• it’s historically, anthropologically and politically inaccurate in that no race, no people, has a pure and primordial relation to the land in this Canada of ours, AD 2018 (nor ever, really; but that’s a longer essay). We are all modern, we are all of 2018. We are all affected by the capital and the global communications and technology and medical developments and the bloody unavoidable Americans. All races (an unscientific concept that the left, it seems, now insists on as much as the right) and all ethnicities jostling north of 49th are equally close or equally far from the “land”. And yes, that means the Inuit too, who hunt seal for sustenance and send representatives to advocate before international bodies and use social media for mobilization. To presume that somehow the Native component of the hodge-podge that is Canada retains some sort of special contact to the land and nature is an ideology that’s had some unfortunate consequences in other historical periods around the world. No blood and belonging, please.
  • it’s politically naive in that while pretending to address an issue (of cultural inclusion of Native cultures into the Canadiana) it in fact masks many more. How many nations are we, one or multiple? What is the we in the Canadian project? Are its first nations and later waves of nations including today’s very new comers to forever remain separate quantities? What is the chance in hell that some of us who came here in, say, 1999, will ever belong? Will First Nations end up fully developing their own legal and medical systems? Is it possible to imagine this country whole, rather than a bunch of component parts? More than 50 percent of Torontonians were born in another country. I’m sure I’m not the only immigrant who’s ever thought Hang on a sec, if we are now to understand the life of this country as an ongoing settling and colonization, maybe I shouldn’t have come over and joined in the horror show? How do we indeed propose to wed this notion of indigeneity with the waves of immigration into Canada?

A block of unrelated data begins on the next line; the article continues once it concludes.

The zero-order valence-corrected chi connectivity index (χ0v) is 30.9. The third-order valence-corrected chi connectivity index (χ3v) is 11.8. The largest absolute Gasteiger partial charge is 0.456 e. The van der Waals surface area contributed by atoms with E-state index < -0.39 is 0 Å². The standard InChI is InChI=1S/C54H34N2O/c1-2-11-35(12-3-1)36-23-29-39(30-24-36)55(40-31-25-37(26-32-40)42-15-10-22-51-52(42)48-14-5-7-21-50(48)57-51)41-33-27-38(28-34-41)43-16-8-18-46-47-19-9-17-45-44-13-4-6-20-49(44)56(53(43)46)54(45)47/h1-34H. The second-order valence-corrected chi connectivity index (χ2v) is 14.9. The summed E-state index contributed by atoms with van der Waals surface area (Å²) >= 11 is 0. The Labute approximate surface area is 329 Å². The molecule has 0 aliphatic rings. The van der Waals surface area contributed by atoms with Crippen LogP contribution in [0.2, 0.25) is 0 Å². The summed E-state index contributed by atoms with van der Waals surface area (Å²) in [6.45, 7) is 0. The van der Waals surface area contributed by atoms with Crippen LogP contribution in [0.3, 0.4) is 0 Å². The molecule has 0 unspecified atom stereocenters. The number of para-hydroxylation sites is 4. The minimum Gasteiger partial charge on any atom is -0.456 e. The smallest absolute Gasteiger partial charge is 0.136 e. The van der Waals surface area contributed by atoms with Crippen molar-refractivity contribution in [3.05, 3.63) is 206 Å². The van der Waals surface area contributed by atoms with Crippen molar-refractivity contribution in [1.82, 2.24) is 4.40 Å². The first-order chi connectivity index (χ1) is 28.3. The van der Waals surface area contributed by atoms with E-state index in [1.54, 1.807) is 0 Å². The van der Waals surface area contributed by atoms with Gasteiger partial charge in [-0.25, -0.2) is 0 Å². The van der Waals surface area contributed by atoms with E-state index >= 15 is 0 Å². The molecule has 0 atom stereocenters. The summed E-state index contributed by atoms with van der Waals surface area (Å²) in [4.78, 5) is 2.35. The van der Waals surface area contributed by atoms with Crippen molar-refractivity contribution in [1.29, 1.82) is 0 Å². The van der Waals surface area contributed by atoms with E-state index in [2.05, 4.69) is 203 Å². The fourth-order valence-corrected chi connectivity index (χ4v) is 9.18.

I grew up in a communist country where every public event had to include the prominently placed images of the Yugoslav leader Tito and (all or combination of) Marx, Engels and Lenin. There were also concepts that the officials, while speechifying for this or that occasion, had to give a nod to (for ex the people’s liberation struggle, the proletariat, the brotherhood and the unity, and post-1974 the self-government). Now I do love much about my old, now unfortunately non-existent country, and I miss it, but this kind of compelled speech during public events, and the other side of the same coin, the forbidden speech, is not something I miss. Is there any kind of compelled speech circulating about in the high income, free speech country like Canada? Is wearing poppies around Nov 11 it? Can you say no to reading a land acknowledgment–as an individual or as an organization? I sincerely hope my apprehension is baseless and my parallel exaggerated. And that those who’re not entirely sure about this public wokeness ritual that the LA is becoming can choose to skip it.